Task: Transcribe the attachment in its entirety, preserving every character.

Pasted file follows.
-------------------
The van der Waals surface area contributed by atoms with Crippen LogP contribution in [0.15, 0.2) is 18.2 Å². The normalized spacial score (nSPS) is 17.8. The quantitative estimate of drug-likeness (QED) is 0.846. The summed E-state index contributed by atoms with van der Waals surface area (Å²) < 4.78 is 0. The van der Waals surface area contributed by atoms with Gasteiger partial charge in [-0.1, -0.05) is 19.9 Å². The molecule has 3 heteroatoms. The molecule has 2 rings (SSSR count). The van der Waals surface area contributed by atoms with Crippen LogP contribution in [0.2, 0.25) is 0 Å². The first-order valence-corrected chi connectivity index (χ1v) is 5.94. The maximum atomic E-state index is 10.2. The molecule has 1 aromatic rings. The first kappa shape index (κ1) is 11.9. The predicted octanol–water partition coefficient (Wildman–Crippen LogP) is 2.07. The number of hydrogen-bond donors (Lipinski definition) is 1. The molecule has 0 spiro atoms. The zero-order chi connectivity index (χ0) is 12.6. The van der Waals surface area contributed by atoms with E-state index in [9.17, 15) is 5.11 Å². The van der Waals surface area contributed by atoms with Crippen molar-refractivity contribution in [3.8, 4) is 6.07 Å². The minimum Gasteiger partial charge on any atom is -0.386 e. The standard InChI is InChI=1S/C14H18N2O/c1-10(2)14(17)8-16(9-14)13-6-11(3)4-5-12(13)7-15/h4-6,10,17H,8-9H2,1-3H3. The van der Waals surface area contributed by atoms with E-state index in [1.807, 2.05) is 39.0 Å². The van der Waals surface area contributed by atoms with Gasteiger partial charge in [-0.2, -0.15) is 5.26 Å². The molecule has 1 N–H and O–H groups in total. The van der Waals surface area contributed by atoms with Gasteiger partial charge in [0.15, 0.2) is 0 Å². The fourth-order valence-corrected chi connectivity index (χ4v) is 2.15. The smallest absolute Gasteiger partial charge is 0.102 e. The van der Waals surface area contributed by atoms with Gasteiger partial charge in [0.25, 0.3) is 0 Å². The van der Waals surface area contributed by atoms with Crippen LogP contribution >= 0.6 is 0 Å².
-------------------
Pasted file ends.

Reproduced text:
The van der Waals surface area contributed by atoms with Crippen LogP contribution in [0.15, 0.2) is 18.2 Å². The normalized spacial score (nSPS) is 17.8. The quantitative estimate of drug-likeness (QED) is 0.846. The summed E-state index contributed by atoms with van der Waals surface area (Å²) < 4.78 is 0. The van der Waals surface area contributed by atoms with Gasteiger partial charge in [-0.1, -0.05) is 19.9 Å². The molecule has 3 heteroatoms. The molecule has 2 rings (SSSR count). The van der Waals surface area contributed by atoms with Crippen LogP contribution in [0.2, 0.25) is 0 Å². The first-order valence-corrected chi connectivity index (χ1v) is 5.94. The maximum atomic E-state index is 10.2. The molecule has 1 aromatic rings. The first kappa shape index (κ1) is 11.9. The predicted octanol–water partition coefficient (Wildman–Crippen LogP) is 2.07. The number of hydrogen-bond donors (Lipinski definition) is 1. The molecule has 0 spiro atoms. The zero-order chi connectivity index (χ0) is 12.6. The van der Waals surface area contributed by atoms with E-state index in [9.17, 15) is 5.11 Å². The van der Waals surface area contributed by atoms with Crippen molar-refractivity contribution in [3.8, 4) is 6.07 Å². The minimum Gasteiger partial charge on any atom is -0.386 e. The standard InChI is InChI=1S/C14H18N2O/c1-10(2)14(17)8-16(9-14)13-6-11(3)4-5-12(13)7-15/h4-6,10,17H,8-9H2,1-3H3. The van der Waals surface area contributed by atoms with E-state index in [1.807, 2.05) is 39.0 Å². The van der Waals surface area contributed by atoms with Gasteiger partial charge in [-0.2, -0.15) is 5.26 Å². The molecule has 1 N–H and O–H groups in total. The van der Waals surface area contributed by atoms with Gasteiger partial charge in [0.15, 0.2) is 0 Å². The fourth-order valence-corrected chi connectivity index (χ4v) is 2.15. The smallest absolute Gasteiger partial charge is 0.102 e. The van der Waals surface area contributed by atoms with Gasteiger partial charge in [0.25, 0.3) is 0 Å². The van der Waals surface area contributed by atoms with Crippen LogP contribution >= 0.6 is 0 Å².